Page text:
Leamington, Kingsville 'left out of picture' as the rest of Windsor-Essex prepares to reopen

Leamington's and Kingsville's mayors say it's 'unfair' that their regions are being left behind as the rest of Windsor-Essex and the province have been able to move into Stage 2 of reopening. 

The selective reopening is 'divisive' and 'problematic,' says Kingsville mayor

Leamington Mayor Hilda MacDonald, left, and Kingsville Mayor Nelson Santos, right, are 'deeply disappointed' with Ontario Premier Doug Ford's decision to hold them back from entering Stage 2 of reopening along with the rest of Windsor-Essex. (Dale Molnar and Jennifer La Grassa/CBC)

The mayors of Leamington and Kingsville say it's "unfair" that their regions are being left behind as the rest of Windsor-Essex and the province have been able to move into Stage 2 of reopening. 

"You're telling us as a community ... there's no direct risk, [then] why are we being left out of the picture?" Kingsville Mayor Nelson Santos told CBC News. 

Santos said it doesn't make sense that the municipalities won't get to reopen when the province and local health unit have made it clear that the majority of Kingsville's cases are concentrated in the agricultural sector and pose "no direct risk" to the community.

"We're on our own little mini island here, Kingsville [and] Leamington in Ontario, and it's incredulous to be treated with this level of unfairness," Santos said, adding that separating the community from the rest of the region is "divisive" and "problematic."

Ontario Premier Doug Ford announced that parts of Windsor-Essex are allowed to move into Stage 2 on Thursday, excluding Leamington and Kingsville. (Government of Ontario/Facebook)

On Wednesday, Ontario Premier Doug Ford announced his government's plans for a regional reopening in parts of Windsor-Essex.

The City of Windsor and surrounding towns and municipalities, except for Leamington and Kingsville, will move into Stage 2 effective at 12:01 a.m. on Thursday. 

In response to the Stage 2 reopening of Windsor, Mayor Drew Dilkens said it's a "welcomed" announcement, but that the region must continue to follow the guidelines set out by public health so that residents don't increase the risk of community transmission.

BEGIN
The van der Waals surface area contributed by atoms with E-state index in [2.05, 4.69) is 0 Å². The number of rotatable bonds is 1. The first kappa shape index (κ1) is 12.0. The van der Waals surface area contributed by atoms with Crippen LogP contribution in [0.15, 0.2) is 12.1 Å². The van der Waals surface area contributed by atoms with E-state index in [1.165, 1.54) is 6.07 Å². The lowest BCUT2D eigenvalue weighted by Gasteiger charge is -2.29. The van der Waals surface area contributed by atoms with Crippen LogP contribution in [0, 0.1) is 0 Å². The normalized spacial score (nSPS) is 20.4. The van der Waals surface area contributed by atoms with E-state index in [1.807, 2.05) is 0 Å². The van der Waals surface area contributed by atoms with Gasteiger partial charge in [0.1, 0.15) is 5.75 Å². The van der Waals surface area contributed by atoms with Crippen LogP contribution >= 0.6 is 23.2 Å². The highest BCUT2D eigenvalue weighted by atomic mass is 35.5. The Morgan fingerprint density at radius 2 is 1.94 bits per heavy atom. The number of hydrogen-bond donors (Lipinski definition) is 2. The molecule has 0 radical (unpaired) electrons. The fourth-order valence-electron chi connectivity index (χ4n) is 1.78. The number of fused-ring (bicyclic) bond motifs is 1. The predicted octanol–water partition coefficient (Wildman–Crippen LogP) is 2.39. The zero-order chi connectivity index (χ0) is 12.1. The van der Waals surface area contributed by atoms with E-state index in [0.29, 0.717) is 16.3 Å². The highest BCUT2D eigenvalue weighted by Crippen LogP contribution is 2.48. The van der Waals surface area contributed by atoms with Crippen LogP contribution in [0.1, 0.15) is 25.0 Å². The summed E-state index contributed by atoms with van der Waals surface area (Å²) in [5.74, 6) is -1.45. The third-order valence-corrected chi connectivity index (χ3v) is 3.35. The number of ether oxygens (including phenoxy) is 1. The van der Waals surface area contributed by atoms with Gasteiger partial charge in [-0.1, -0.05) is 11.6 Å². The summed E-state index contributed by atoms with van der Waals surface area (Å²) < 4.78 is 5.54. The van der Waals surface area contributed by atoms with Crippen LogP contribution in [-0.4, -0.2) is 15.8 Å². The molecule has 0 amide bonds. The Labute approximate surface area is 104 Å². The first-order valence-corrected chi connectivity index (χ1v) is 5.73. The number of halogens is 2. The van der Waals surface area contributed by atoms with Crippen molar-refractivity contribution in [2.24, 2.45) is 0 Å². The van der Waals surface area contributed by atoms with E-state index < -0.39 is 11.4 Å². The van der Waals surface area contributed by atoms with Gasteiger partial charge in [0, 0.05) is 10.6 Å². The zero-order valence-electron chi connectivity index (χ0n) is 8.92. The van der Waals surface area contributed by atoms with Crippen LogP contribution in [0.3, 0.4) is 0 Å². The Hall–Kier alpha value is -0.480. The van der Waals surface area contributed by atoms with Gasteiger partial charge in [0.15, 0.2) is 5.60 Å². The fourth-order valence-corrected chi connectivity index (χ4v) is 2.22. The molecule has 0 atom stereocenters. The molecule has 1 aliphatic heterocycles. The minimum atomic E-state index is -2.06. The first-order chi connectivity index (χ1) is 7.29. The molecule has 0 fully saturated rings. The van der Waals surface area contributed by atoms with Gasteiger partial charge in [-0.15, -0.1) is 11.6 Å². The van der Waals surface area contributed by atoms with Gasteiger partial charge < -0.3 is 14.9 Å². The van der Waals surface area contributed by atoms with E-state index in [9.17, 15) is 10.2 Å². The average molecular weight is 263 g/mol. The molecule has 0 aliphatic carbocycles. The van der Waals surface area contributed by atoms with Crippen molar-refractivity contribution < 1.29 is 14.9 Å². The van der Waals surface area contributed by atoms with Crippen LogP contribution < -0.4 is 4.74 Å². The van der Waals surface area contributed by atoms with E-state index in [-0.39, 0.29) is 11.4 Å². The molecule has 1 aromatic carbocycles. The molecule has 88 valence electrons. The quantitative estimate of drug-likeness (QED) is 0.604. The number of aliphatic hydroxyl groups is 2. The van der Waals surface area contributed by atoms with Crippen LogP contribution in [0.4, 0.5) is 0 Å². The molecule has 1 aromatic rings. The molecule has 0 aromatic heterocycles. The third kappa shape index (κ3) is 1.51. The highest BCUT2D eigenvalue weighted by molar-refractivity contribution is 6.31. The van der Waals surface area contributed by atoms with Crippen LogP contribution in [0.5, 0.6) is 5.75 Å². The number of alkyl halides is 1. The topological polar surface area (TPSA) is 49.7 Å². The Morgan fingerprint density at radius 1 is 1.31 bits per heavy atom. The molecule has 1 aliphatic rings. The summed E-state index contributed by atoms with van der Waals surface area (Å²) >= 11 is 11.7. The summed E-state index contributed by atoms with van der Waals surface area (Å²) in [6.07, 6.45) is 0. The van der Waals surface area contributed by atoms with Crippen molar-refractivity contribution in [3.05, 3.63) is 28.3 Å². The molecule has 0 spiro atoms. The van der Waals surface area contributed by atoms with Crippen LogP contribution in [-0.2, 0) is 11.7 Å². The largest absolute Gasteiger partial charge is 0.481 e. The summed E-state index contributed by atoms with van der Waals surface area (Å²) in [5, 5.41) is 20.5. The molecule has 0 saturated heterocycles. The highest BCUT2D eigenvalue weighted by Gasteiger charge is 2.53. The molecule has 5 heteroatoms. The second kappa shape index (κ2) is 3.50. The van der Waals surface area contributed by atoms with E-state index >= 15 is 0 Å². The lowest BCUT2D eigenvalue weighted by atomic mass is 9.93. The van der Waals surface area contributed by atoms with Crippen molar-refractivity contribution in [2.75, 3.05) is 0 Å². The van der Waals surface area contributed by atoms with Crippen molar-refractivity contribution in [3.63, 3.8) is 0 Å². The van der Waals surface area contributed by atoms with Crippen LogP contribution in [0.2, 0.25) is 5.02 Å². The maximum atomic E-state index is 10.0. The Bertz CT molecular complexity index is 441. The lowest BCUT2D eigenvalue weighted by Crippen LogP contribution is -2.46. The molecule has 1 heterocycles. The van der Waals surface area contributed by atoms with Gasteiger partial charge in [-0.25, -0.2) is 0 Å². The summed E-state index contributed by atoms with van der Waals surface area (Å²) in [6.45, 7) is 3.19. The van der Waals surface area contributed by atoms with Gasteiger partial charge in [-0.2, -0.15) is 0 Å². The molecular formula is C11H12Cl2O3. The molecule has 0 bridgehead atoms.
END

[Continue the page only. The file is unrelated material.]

The news means that some local businesses will be open to reopen under "strict public health safety protocols," he said. 

Dilkens added that he'll continue to fight to ensure the farming population has what it needs to move forward like the rest of the province. 

Windsor Mayor Drew Dilkens 'welcomed' the news that the city could enter Stage 2 of reopening, adding that he'll continue to do what he can to support Leamington and Kingsville. (City of Windsor)

Other regions looking forward to reopening include Amherstburg, the Town of Essex, Lakeshore, LaSalle, Pelee Island and Tecumseh. 

Mayors concerned about sustaining local economy 

Of top concern for both Santos and Leamington Mayor Hilda MacDonald are the small businesses in their regions that are struggling to stay afloat. 

"I'm just sad and disappointed," MacDonald said, adding that residents in her community rely on their businesses to sustain their homes and feed their families. 

If her community continues to be held back from reopening, MacDonald hopes to see some type of financial support from the government. 

"We're the only ones in Ontario stuck here and they need help," she said. 

Essex County Warden Gary McNamara, also the mayor of Tecumseh and the chair of the Windsor-Essex County Health Unit's board of health, has previously expressed opposition to a regional reopening plan.

Kingsville Mayor Nelson Santos reacts to his region remaining in Stage 1 of reopening

2 years ago
Duration 0:32
The mayor expressed concern for small, local businesses that may not have the financial means to withstand a prolonged closure

In an emailed statement to the media Wednesday, McNamara said residents and businesses in Leamington and Kingsville will suffer if Stage 2 cannot also be adopted there.

"They are hanging on right now, but they can't hang on much longer with the restrictions of Stage 1," he said. 

"There will be layoffs and there will be closures unless support from the upper levels of government provide financial relief. I implore the premier and prime minister, please step up and help these businesses."

Santos added that not only did either region get a "heads-up" from Ford prior to Wednesday's announcement, they also haven't heard how the government plans on helping the locals in their area. 

"I'm concerned about the long-term effect it's going to have on our struggling businesses to date and the residents who have been following the rules and requirements, making sacrifices throughout the entire pandemic," he said. 

"This is a significant blow to us and it's frustrating."

While both Santos and MacDonald said they understand that farms in their region are experiencing outbreaks, both regions have implemented measures to control and reduce the spread of the virus. 

With this in mind, MacDonald said it would make sense to isolate the farms but allow others in the community to move forward.

Six workplaces in Windsor-Essex's agricultural sector are currently under a COVID-19 outbreak. Two of the businesses are in Kingsville and four are in Leamington.

As of Monday, 475 of Windsor-Essex's 1,365 COVID-19 cases were confirmed in agri-farm workers. 

Three migrant farm workers in Ontario, two of whom were working in Windsor-Essex, have also died after contracting COVID-19. 

With files from Kaitie Fraser, Jennifer La Grassa and Dale Molnar


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